All the theories regarding payment of cash dividend have their own approaches and directions. So the issue of whether paying cash dividend has any impact on shareholder value or not is still unresolved. In countries where dividend income is highly taxable as compared to capital gain, investors prefer capital gain over cash dividend. There is another face of picture, in countries like Pakistan where companies are ranked according to rate of dividend paid by them, companies normally prefer to pay cash dividend.

In this study we have examined the effect of dividend announcement on shareholders’ value. To do so, we have selected 17 dividend paying companies from eight different sectors and use the methodology of Market Adjusted Abnormal Return (MAAR) and Cumulative Abnormal Return (CAR).

Methodology:

To study the impact of dividend announcement on shareholder value, two measurement have been used. (i) Market Adjusted Abnormal Return (MAAR). (ii) Cumulative Abnormal Return (CAR). MAAR indicates the relative daily percentage price change in the dividend paying stocks compared to the change in average market price. We use KSE 100 price index as proxy of average market price. MAAR is calculated as follows.

MAARit = Rit-Rmt

MAARit it is the market adjusted abnormal return for security i over time t.

Rit is the time t return on secutiry I, calculated as (Pit – Pit-1)/Pit-1. Where, Pit is the market closing price of stock I on day t. Pit is the market closing price of stock I on day t-1.

Rmt is the time t return on the KSE-100 price index calculated as (It-It-1)/It-1. Where. Iit is the market index on day t. It-1 is the market index on day t-1.

The market adjusted abnormal return (MAAR) shows the change in individual stock’s value due to the dividend announcement. As the percentage change in market index is deducted, the remainder gives us the portion of the value change, which is specific to that particular stock resulting from its dividend announcement. MAAR is calculated over a period starting to – 30 days to +20 days relative to the dividend announcement day (O-day).

The second measure used is cumulative abnormal return (CAR), which measures the investor total return over a period starting from before the announcement of dividend to after the dividend announcement day. We use a 51 day window period starting from -30 day to + 20 day relative to the dividend announcement day (O-day). CAR is computed as follows.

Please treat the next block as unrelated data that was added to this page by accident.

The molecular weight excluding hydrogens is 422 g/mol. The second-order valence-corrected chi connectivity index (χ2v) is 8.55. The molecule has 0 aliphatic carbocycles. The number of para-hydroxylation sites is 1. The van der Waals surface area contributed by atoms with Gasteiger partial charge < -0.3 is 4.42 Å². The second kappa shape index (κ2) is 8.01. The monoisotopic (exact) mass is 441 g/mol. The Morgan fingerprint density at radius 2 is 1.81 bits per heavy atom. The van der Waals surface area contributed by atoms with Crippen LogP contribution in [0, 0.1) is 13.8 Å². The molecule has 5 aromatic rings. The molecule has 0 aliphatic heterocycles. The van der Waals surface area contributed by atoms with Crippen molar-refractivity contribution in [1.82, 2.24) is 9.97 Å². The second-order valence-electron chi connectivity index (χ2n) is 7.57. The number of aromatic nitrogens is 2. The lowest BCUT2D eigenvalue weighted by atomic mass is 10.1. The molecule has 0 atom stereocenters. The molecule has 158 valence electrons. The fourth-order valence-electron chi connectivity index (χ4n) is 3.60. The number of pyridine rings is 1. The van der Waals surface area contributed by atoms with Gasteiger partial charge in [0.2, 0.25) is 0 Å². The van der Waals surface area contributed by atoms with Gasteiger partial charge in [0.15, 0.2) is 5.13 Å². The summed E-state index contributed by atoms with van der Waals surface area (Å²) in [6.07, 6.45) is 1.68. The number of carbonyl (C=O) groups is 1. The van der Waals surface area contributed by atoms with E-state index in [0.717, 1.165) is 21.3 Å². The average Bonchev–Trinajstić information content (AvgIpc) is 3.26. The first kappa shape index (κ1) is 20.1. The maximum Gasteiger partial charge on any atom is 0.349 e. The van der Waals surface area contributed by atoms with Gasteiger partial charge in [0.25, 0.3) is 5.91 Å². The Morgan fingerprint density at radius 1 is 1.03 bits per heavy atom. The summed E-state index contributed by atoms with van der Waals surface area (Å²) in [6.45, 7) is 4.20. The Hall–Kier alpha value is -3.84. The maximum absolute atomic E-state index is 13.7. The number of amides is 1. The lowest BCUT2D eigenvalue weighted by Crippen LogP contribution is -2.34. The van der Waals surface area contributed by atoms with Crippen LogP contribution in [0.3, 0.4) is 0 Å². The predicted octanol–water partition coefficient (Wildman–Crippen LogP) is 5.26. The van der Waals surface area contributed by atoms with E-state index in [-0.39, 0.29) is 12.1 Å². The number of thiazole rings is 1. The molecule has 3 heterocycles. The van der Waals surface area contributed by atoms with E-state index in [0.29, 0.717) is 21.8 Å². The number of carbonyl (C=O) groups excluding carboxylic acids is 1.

CARit = ?MAARit CARt = ?CARit

Where CARit is cumulative abnormal return for security I and CARit is cumulative abnormal return for all securities. Similarly MAAR it is market adjusted abnormal return for security I for window period. After that all, the t-test suggested in Brown and Warner (1990, p251-252) is applied to test the significance of CARit and CARt.

Sample Description:

The sample includes 17 companies, from eight different sectors. All these companies are registered on Karachi Stock Exchange (KSE) and announced dividend between January 2009 and December 2009. Five companies are from banking sector, three from oil and gas, three from cement, two from chemical, one from Pharmaceutical, one from auto assembler, one from textile and again one from telecom sector. Table 1 is showing the names of companies with percentage of dividend announced by them in respective year.

Empirical findings and analysis

MAAR shows the change in individual stock’s value due to the dividend announcement. As the percentage change in market index is deducted, the remainder gives us the portion of the value change, which is specific to that particular stock resulting from its dividend announcement. In this study, MAAR is calculated over a period starting to – 30 days to +20 days relative to the dividend announcement day on zero days.

 

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Impact Of Dividend Announcement On Shareholder Value. (2017, Jun 26). Retrieved November 26, 2022 , from